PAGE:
You can either edit existing lists with , or create a completely new list with New list. The Title for a list in the General Properties is not important — it is only used for management. Via Make available for all users you can make the bookmark visible to all other users. This requires an permission however, which by default is held only by the Administrator role. This principle of visibility is used by Checkmk in many locations, and is explained in more detail in the views article.
Where the bookmarks are sorted is decided by the Default topic in the list, or respectively by an individual bookmark’s Topic — if this has been set. By the way, you can also give bookmarks their own icons.
The Quicksearch snapin allows you to search for hosts and services using simple keywords or regular expressions. You will see the results live as you type them in a drop-down list below the search field. You can then use this list to call up the views of the elements found.
In addition to the free search, you can also set and combine filters
explicitly — for example, to search for specific services on specific hosts. A search
h:^myhost s:myservice will find all services that contain
myservice and which run on hosts starting with
You can also use the filters multiple times and in combination. Multiple instances of a filter are linked with OR, different filters with AND. Exception: Multiple host tag filters (tg:) are always linked with AND. If you do not set any filters, the search automatically passes through the filters for host name, host aliases, host address, and service description — in that order. You can adjust the default filters and their order in WATO > Global Settings > User Interface > Quicksearch search order.
The following filters are available:
s: cpu h: myhost
hg: server hg: database
sg: testing s: myservice
ad: 192.168.200. s: test
al: database al: _db
tg: windows tg: testing
In combination with regular expressions, this results in precise, complex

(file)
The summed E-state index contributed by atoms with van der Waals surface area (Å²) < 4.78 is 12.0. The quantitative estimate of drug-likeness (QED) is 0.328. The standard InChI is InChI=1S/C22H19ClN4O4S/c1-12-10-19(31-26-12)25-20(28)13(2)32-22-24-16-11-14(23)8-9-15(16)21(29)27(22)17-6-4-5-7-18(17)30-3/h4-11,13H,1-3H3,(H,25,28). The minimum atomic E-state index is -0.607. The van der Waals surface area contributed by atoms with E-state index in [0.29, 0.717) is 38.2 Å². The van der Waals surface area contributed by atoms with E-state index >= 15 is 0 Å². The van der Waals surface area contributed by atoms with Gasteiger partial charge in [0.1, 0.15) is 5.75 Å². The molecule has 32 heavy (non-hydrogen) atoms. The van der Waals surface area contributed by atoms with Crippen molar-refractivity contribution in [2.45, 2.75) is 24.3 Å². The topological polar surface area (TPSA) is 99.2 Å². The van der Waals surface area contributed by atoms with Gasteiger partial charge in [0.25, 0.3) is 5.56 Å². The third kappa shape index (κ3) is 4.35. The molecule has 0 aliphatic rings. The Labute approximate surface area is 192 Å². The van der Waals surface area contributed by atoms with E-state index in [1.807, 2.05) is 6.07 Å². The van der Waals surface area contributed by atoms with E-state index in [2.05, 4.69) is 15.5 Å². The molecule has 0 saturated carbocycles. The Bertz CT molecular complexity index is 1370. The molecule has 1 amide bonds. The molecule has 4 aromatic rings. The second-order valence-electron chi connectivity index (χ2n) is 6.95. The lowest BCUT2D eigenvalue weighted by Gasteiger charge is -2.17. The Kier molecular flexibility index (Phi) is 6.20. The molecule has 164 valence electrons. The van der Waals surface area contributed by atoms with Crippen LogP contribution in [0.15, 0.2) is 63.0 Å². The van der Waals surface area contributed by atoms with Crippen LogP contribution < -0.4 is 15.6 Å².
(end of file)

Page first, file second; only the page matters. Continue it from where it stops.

filter possibilities, such as
h: ^My.Host$ s: ^my.(\d|test)$ tg: mytag
tg: mytest. This would find: Services that begin with
my and end
with a digit or
test, run on hosts that begin with
and end with
host, and finally have the two host tags
You can use regular expressions for any single filter — but not for every
combination. As soon as you set group or host tag filters in addition to host
or service filters (name, address, alias), the former must be specified
explicitly, for example
hg: web server s: (apache|nginx). Accordingly,
hg: Web.* s: (apache|nginx) does not work. Background: The
different filters address different sources with different data structures and
functions. However, as mentioned above, you can also search for specific host
groups using patterns,
hg: .*server, in order to use them in queries.
In the background, livestatus queries are created from these
searches. For example,
h: localhost s: mem s: cpu h:switch-intern
lq GET services Cache: reload Columns: service_description host_name hostgroups servicegroups Filter: host_name ~~ switch-intern Filter: host_name ~~ localhost Or: 2 Filter: service_description ~~ cpu Filter: service_description ~~ mem Or: 2 And: 2 Limit: 80 CPU utilization;localhost;; Memory;localhost;; CPU load;localhost;; CPU utilization;myhost;; Memory;myhost;; CPU load;myhost;;
You also see the value
Limit: 80 in the live status query above. The
drop-down list of the Quicksearch snapin is limited to these 80 hits by default.
You can however adjust the value in
WATO > Global Settings > User Interface > Number of elements to show in Quicksearch.
The GUI is available with three different themes: Modern, Modern (Dark) and Classic. The theme Modern is activated by default, as seen here in the screenshot.
However, you can alternatively switch to the old theme Classic, whose screenshots you might encounter in older and external articles.
To change the theme globally, open WATO > Global Settings, scroll to the User Interface area and click the Modern button next to the User interface theme option. In the subsequent dialog you can then select the desired theme.